7 December 2005 | gradyharp
'If music be the language of love, play on!' : A Fairy Tale
Short stories often make better films than full novels as is evident in the case of JD Locke's 'Ladies in Lavender' as adapted for the screen and directed by the multi-talented Charles Dance. Given the barest outline of a quiet little idea of a 'fairy tale', LADIES IN LAVENDER becomes an unfolding meditation of quiet lives altered by an incident that awakens sleeping needs and emotions.
Ursula (Judi Dench) and Janet (Maggie Smith) are elderly sisters living a quiet life of gardening, strolling the cliffs and beach of Cornwall, knitting, and reading. Their bumpy housekeeper Dorcas (Miriam Margolyes) cooks, cleans, shops, and chatters in a wonderful Cornish brogue, allowing the sisters to live an otherwise isolated life - isolated from history, personal emotions, and vulnerabilities. After a storm Ursula spies a figure on the beach below their home and the two descend to find an unconscious handsome young man whom they rescue, house, nurture, mend a broken ankle and ultimately become doting adorers. The young man Andrea (Daniel Brühl) finally awakens, speaks no English as he is Polish, and his charming ways attract inner emotions in both sisters. Janet studies some German and is able to speak with Andreas, while Ursula pastes English words on items in his room to teach him English. He mends and it is discovered that he is a concert violinist who was shipwrecked while striving to go to America. A Russian visitor to the town, Olga (Natascha McElhone), the requisite 'evil witch' for a fairy tale, hears Andreas play, informs him she has a cousin who is a famous violinist, and attracts him away from Cornwall to London where he ultimately gives his own concert.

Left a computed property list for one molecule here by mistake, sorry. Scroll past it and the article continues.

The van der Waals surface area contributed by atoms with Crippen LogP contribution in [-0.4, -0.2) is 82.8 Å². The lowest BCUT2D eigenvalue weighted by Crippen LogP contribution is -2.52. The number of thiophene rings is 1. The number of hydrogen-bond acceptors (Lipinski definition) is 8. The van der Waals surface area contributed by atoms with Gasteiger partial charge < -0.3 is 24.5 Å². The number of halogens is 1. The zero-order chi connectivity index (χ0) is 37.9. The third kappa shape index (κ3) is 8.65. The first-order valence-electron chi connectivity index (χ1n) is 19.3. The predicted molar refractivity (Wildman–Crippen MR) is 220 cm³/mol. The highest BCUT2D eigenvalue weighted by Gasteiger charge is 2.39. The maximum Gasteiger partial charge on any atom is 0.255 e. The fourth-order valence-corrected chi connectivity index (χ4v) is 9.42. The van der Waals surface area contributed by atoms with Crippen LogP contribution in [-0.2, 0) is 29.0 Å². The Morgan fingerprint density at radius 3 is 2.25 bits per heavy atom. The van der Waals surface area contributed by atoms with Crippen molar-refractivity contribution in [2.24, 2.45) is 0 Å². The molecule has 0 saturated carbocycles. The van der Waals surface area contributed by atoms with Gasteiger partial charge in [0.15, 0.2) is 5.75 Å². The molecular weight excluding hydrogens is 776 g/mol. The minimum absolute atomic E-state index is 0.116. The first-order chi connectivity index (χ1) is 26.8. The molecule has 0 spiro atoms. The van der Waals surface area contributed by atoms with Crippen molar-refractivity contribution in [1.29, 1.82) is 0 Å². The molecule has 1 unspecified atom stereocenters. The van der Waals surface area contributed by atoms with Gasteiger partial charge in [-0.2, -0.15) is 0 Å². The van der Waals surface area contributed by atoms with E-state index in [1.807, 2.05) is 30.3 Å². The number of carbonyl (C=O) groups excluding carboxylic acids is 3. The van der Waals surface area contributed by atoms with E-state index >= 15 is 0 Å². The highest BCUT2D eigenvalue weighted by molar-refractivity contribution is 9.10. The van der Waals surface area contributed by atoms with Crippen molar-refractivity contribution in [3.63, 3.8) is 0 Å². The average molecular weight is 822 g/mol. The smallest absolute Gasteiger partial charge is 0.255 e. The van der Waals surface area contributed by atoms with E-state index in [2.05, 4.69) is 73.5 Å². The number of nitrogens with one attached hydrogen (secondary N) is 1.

Those are the bare facts of the film's story. The magic lies not in the story itself but in the submerged feelings of the two sisters. Ursula, having never been in love in her youth, falls in love with Andrea, fully aware that there is no possibility of consummation. She feels long desired emotional attachment to the lad and the stirring in her breast is overwhelming to her. Janet, who once loved but lost that love to death, likewise falls for Andrea. It is this sibling rivalry over the passion for Andrea that provides some of the most touching and understated brilliant acting moments ever recorded on film. There is a scene where, resting from a stroll on the cliffs, Andrea rests with his head on Ursula's lap, perhaps the first physical contact with a man she has ever known, and the gentility of the slow and reticent placement of her hand on Andrea's resting head is a crystal of acting magic. How the sisters cope with this time with Andrea and his eventual leaving for his career is the climax of the film. And touching and understated it is.
Judi Dench and Maggie Smith give pitch perfect characterizations, creating two lovely beings we will never forget. Likewise Daniel Brühl is superb in a role far different from his usual German repertoire (Goodbye Lenin!, The Edukators, Love in Thoughts) and manages to create the illusion that he is actually playing the violin (while the true artist is Joshua Bell in some stunning performances). The atmosphere of Cornwall is magically captured by Dance and his cinematographer Peter Biziou with assistance from Ed Rutherford. Nigel Hess has written a musical score, incorporating well-known classical violin works as well as his own hauntingly beautiful music that adds immeasurably to the film's success.
LADIES IN LAVENDER is not a major blockbuster of a success nor does it try to be. It is simply a exquisitely crafted and acted fairy tale that gently reminds us that age does not prevent the heart from responding to that most beautiful of emotions, Love. Highly recommended. Grady Harp